“It should be the last thing to go, as far as I’m concerned,” Bell says. “Art is really what makes us human and it’s such a crucial part of what it means to be a human being. For most people, school is where they’re going to get that education [about life] and by cutting that off you’re really eliminating a huge part of what life is all about.”

The Music Institute of Chicago will also be honoring Lois M. and Harrison I. Steans with the seventh annual Cultural Visionary Award, which recognizes individuals who have provided “visionary philanthropic and civic leadership for the broad spectrum of arts in Chicago and Illinois.”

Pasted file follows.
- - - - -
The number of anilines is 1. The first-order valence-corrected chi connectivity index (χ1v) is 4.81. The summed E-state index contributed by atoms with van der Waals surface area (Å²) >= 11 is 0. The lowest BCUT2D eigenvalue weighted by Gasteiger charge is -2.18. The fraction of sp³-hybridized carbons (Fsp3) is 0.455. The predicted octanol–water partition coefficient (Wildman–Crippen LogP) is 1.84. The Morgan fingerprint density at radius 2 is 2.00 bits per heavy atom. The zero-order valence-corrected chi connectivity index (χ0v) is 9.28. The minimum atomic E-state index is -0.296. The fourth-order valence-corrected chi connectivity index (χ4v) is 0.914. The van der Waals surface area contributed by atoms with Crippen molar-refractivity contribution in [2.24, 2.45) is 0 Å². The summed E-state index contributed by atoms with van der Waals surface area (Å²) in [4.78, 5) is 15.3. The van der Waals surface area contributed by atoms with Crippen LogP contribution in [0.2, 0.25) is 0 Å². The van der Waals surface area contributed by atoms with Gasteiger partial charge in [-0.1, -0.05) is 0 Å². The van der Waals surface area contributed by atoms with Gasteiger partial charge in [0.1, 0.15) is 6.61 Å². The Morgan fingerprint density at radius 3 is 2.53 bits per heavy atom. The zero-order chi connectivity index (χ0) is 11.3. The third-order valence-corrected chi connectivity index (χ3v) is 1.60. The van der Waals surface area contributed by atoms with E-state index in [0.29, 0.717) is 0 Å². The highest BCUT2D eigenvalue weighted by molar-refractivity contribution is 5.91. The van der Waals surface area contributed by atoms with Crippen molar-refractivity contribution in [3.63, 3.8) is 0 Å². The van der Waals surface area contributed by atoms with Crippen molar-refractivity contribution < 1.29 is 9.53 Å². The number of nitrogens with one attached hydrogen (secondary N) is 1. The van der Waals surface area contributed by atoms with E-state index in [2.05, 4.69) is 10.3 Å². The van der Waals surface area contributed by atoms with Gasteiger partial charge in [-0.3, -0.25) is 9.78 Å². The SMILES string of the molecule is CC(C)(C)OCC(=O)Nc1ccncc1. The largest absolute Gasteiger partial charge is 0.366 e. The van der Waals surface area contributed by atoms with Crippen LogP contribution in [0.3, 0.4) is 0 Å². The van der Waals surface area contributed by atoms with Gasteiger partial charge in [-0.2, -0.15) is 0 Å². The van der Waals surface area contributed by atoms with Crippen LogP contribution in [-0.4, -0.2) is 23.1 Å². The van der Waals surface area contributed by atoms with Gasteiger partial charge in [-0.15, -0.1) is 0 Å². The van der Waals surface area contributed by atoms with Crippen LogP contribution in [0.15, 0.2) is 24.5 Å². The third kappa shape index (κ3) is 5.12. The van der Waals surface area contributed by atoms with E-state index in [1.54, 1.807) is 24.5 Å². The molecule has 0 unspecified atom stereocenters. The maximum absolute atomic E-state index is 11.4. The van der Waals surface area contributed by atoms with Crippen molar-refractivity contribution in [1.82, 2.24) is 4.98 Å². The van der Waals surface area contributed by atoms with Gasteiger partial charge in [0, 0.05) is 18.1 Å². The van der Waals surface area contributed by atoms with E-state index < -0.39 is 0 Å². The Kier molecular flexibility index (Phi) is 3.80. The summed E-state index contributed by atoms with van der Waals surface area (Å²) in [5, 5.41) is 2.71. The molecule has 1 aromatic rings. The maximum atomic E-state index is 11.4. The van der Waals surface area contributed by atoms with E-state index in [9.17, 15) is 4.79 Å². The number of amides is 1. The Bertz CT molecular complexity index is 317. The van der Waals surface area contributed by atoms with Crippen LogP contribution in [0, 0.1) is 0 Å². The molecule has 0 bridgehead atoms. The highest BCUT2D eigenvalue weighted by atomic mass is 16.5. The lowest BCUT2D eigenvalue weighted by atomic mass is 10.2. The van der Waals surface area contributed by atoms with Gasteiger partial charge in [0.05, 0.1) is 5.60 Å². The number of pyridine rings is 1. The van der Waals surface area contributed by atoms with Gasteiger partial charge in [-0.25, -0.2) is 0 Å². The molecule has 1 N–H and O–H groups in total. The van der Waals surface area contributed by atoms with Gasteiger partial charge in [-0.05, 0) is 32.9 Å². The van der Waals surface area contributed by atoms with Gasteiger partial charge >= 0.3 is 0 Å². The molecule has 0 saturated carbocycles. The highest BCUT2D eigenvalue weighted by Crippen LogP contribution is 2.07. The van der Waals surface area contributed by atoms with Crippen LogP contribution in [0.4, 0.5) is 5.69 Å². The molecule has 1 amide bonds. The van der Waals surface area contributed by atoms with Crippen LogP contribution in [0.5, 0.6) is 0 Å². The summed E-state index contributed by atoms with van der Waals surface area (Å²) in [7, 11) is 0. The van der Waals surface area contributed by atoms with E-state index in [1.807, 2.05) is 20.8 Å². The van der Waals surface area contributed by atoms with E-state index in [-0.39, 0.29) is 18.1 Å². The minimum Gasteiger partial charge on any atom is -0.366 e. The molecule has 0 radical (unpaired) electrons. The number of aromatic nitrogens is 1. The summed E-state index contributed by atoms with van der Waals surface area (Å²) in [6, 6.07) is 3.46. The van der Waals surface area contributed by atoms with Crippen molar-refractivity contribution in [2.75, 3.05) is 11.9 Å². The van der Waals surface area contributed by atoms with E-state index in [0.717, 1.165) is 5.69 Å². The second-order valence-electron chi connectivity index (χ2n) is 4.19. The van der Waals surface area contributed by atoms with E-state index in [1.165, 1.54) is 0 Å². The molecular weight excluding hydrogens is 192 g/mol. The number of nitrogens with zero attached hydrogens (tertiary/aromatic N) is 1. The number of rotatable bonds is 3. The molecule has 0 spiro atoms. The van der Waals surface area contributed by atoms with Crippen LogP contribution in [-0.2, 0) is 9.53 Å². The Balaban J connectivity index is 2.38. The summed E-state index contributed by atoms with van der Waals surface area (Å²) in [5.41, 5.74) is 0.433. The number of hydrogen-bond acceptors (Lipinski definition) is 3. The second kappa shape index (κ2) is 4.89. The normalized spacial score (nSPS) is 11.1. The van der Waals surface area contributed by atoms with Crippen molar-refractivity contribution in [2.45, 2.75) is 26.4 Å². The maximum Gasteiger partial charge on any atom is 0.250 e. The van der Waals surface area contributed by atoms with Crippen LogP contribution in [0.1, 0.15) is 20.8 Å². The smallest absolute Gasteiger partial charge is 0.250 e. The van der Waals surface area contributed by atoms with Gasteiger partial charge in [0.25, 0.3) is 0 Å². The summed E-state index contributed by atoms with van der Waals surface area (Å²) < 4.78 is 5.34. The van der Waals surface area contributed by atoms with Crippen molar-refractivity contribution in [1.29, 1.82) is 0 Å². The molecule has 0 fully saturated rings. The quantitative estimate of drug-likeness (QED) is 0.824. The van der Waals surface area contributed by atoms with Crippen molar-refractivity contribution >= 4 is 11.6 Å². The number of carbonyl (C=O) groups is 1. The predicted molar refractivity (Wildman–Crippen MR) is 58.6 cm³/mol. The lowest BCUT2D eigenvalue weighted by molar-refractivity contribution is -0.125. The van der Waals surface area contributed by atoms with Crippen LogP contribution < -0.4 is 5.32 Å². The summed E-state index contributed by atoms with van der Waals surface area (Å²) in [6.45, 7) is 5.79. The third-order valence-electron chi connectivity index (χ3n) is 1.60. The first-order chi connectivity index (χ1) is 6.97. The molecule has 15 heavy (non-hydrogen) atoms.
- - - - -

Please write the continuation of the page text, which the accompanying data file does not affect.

Thirty years ago the Steans and their three daughters founded the Steans Family Foundation, an organization committed to improving community development in Chicago. The Steans are longtime supporters of the Music Institute of Chicago as well as numerous other charitable organizations in the Chicagoland area.

The Music Institute of Chicago gala will be hosted Wednesday, May 25 at the Four Seasons Hotel in Chicago. The event will feature a number of musical performances throughout the evening, including some of the Music Institute’s Community School students and award-winning students from the Institute’s Academy, a program for talented pre-college musicians.

When: Wednesday, May 25 at 6 p.m.

Where: The Four Seasons Hotel Chicago, 120 E. Delaware Place

Dress: Cocktail attire

Tickets: From $550 per person

For more information: 847-448-8372